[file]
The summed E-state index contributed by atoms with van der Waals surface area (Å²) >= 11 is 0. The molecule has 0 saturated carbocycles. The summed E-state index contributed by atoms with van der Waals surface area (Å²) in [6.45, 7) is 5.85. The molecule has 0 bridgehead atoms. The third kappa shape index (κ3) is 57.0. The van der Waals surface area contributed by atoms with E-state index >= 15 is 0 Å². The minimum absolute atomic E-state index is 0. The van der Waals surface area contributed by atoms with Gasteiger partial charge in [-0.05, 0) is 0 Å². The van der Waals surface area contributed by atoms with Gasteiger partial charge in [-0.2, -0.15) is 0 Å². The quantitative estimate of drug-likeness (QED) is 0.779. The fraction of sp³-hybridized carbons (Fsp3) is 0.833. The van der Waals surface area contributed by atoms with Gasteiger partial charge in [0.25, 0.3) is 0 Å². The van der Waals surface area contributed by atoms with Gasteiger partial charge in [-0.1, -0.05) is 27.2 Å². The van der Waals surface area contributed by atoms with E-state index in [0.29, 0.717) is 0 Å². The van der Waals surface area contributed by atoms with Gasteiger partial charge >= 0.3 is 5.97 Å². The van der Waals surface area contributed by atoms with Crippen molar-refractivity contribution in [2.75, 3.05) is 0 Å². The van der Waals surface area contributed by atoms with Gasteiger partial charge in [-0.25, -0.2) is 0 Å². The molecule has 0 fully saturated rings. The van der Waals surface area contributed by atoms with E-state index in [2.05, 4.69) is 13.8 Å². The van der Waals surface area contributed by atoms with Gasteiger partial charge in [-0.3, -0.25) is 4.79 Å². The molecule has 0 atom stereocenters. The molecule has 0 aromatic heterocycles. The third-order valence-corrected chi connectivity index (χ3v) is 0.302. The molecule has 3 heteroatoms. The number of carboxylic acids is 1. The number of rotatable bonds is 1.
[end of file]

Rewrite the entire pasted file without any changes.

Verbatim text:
The summed E-state index contributed by atoms with van der Waals surface area (Å²) >= 11 is 0. The molecule has 0 saturated carbocycles. The summed E-state index contributed by atoms with van der Waals surface area (Å²) in [6.45, 7) is 5.85. The molecule has 0 bridgehead atoms. The third kappa shape index (κ3) is 57.0. The van der Waals surface area contributed by atoms with E-state index >= 15 is 0 Å². The minimum absolute atomic E-state index is 0. The van der Waals surface area contributed by atoms with Gasteiger partial charge in [-0.05, 0) is 0 Å². The van der Waals surface area contributed by atoms with Gasteiger partial charge in [-0.2, -0.15) is 0 Å². The quantitative estimate of drug-likeness (QED) is 0.779. The fraction of sp³-hybridized carbons (Fsp3) is 0.833. The van der Waals surface area contributed by atoms with Gasteiger partial charge in [0.25, 0.3) is 0 Å². The van der Waals surface area contributed by atoms with Gasteiger partial charge in [-0.1, -0.05) is 27.2 Å². The van der Waals surface area contributed by atoms with E-state index in [0.29, 0.717) is 0 Å². The van der Waals surface area contributed by atoms with Gasteiger partial charge >= 0.3 is 5.97 Å². The van der Waals surface area contributed by atoms with Crippen molar-refractivity contribution in [2.75, 3.05) is 0 Å². The van der Waals surface area contributed by atoms with Gasteiger partial charge in [-0.25, -0.2) is 0 Å². The molecule has 0 fully saturated rings. The van der Waals surface area contributed by atoms with E-state index in [2.05, 4.69) is 13.8 Å². The van der Waals surface area contributed by atoms with Gasteiger partial charge in [-0.3, -0.25) is 4.79 Å². The molecule has 0 atom stereocenters. The molecule has 0 aromatic heterocycles. The third-order valence-corrected chi connectivity index (χ3v) is 0.302. The molecule has 3 heteroatoms. The number of carboxylic acids is 1. The number of rotatable bonds is 1.